In 1948, while drafting the Indian Constitution, the Constituent Assembly framers took inspiration from the Americans Bill of Rights. The Americans were the first to incorporate the Bill of Rights into its Constitution, thus giving it a Constitutional Status. Following these steps, the framers of our Constitution incorporated a Chapter in the Constitution dealing with fundamental rights. It is to be noted that the declaration of the fundamental rights in the Indian Constitution is the most elaborate and comprehensive yet framed by any State.
Part III of the Indian Constitution contains provisions on fundamental rights. These rights are guaranteed to all Indian citizens. Fundamental rights are enforceable on all Indian citizens, regardless of their place of birth or caste. Among all the basic rights clauses, Articles 14, 19, and 21 are collectively referred to as the Golden Triangle of the Indian Constitution. These three articles are called so because they collectively provide adequate protection of citizens’ rights and ensure that the government will not infringe on these rights at will.
In the case of Maneka Gandhi V, Union of India, the Supreme Court said that Articles 14, 19, and 21 as inter-connected. The court ruled that the law stipulating procedures for deprivation of personal liberty must meet the requirements of Articles 14 and 19. The “procedure established by law” referred to in Article 21 must meet the requirements of appropriateness. This process must be “right and just, not arbitrary, fanciful, or oppressive.” Otherwise, it will not become a procedure, and it will not meet the requirements of Article 21.
The phrase “Golden Triangle” was first used by Chief Justice Y. V. Chandrachud in the Minerva Mills case. In his words, Articles 14, 19 and 21 are of prime importance and breathe vitality in the concept of the rule of law. The Supreme Court said. “Three Articles of our Constitution, and only three, stand between the heaven of freedom into which Tagore wanted his country to awake and the abyss of unrestrained power. They are Articles 14, 19, and 21.”
Article 14 of the Indian Constitution provides for the equality or equal legal protection of all people within the territory of India. It states: “The State shall not deny to any person equality before the law or the equal protection of the laws within the territory of India.”
Every person within the territory of India is equal in the eyes of law and shall not be discriminated against on the basis of religion, race, caste, sex or place of birth i.e., every person shall be treated likewise in both privileges and liabilities imposed.
As per Article 19 of Part III of the Constitution, protects of certain rights regarding freedom of speech and expression.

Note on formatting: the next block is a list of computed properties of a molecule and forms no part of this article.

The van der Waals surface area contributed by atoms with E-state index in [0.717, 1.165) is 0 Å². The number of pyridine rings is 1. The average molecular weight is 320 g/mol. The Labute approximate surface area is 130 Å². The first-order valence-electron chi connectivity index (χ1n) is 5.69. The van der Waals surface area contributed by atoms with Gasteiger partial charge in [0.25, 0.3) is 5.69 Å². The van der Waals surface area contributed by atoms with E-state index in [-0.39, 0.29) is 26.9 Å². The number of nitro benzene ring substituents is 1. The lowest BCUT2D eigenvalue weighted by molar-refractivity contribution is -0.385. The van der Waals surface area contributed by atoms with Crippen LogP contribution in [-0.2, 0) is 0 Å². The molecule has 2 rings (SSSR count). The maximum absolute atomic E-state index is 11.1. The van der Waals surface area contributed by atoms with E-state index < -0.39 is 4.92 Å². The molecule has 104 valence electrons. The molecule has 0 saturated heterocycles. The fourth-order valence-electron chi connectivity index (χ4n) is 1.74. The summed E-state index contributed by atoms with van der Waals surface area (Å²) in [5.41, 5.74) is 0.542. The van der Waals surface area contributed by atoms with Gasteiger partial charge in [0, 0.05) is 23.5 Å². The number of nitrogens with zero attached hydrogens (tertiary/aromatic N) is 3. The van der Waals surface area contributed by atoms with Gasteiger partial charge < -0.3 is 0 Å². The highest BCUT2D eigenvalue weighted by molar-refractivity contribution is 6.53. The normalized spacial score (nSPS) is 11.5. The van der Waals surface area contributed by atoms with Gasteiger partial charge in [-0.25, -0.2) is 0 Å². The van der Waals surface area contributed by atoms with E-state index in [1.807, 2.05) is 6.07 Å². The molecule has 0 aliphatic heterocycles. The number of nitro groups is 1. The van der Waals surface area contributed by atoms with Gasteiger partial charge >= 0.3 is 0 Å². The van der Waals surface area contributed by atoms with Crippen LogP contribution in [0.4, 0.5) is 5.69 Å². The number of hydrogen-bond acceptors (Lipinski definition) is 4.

All citizens shall have the right-
- To freedom of speech and expression
- To assemble peacefully and without arms
- To form associations or unions
- To move freely throughout the territory of India
- To reside and settle in any part of the territory of India, and
- To practice any profession or to carry on any occupation, trade or business.
Article 19 provides for various rights such as freedom of speech, peaceful assembly, freedom of association, and freedom of movement, but it does not stipulate absolute rights of people. There are some specific restrictions on freedom of speech, which protects the integrity of the country.
Article 21 states that “No person shall be deprived of his life or personal liberty except according to a procedure established by law.” Thus, article 21 secures two rights: 1) Right to life, and. 2) Right to personal liberty. The right to life and the right to personal liberty do not refer to simple existence of life, but to a life worth living and livable, and all other characteristics necessary for the overall development of a person.
India’s judiciary plays a vital role in the national government, shouldering the burden of solving all people’s problems so that they are satisfied with the solution and do not violate any provisions of the Indian Constitution. The three articles play an important role in the operation of our judicial system and affect our daily lives; they even have an impression of our rights as citizens in this society. The way the constitution-makers formulated the constitution is that it does not contain provisions binding on various citizen rights, nor does it exempt any citizen from certain basic obligations to all citizens of the country. One of the advantages of our constitution is that it does not restrict a person from exercising his or her basic rights, nor does it grant a person complete freedom so that he can use or violate these rights for himself or against society. This distinguishes our Constitution from other great constitutions in the world.
I have always been against Glorifying Over Work and therefore, in the year 2021, I have decided to launch this campaign “Balancing Life”and talk about this wrong practice, that we have been following since last few years. I will be talking to and interviewing around 1 lakh people in the coming 2021 and publish their interview regarding their opinion on glamourising Over Work.
If you are interested in participating in the same, do let me know.
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